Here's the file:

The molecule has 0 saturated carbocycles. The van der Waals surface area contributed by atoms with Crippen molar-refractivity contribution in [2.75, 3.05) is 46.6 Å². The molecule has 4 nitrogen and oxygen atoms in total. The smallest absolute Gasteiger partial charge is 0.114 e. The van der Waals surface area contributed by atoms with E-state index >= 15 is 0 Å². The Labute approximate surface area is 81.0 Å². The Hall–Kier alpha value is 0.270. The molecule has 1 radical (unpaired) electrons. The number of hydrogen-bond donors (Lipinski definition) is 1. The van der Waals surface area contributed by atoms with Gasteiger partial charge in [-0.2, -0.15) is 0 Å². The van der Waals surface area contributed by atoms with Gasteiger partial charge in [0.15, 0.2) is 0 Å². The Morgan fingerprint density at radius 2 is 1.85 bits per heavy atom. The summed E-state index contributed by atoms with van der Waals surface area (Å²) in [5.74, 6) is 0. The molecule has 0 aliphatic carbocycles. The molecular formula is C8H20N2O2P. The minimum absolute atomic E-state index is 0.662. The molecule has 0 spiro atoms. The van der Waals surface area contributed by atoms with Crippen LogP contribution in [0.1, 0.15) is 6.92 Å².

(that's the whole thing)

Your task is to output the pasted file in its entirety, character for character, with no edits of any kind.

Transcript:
The molecule has 0 saturated carbocycles. The van der Waals surface area contributed by atoms with Crippen molar-refractivity contribution in [2.75, 3.05) is 46.6 Å². The molecule has 4 nitrogen and oxygen atoms in total. The smallest absolute Gasteiger partial charge is 0.114 e. The van der Waals surface area contributed by atoms with E-state index >= 15 is 0 Å². The Labute approximate surface area is 81.0 Å². The Hall–Kier alpha value is 0.270. The molecule has 1 radical (unpaired) electrons. The number of hydrogen-bond donors (Lipinski definition) is 1. The van der Waals surface area contributed by atoms with Gasteiger partial charge in [-0.2, -0.15) is 0 Å². The van der Waals surface area contributed by atoms with Gasteiger partial charge in [0.15, 0.2) is 0 Å². The Morgan fingerprint density at radius 2 is 1.85 bits per heavy atom. The summed E-state index contributed by atoms with van der Waals surface area (Å²) in [5.74, 6) is 0. The molecule has 0 aliphatic carbocycles. The molecular formula is C8H20N2O2P. The minimum absolute atomic E-state index is 0.662. The molecule has 0 spiro atoms. The van der Waals surface area contributed by atoms with Crippen LogP contribution in [0.1, 0.15) is 6.92 Å².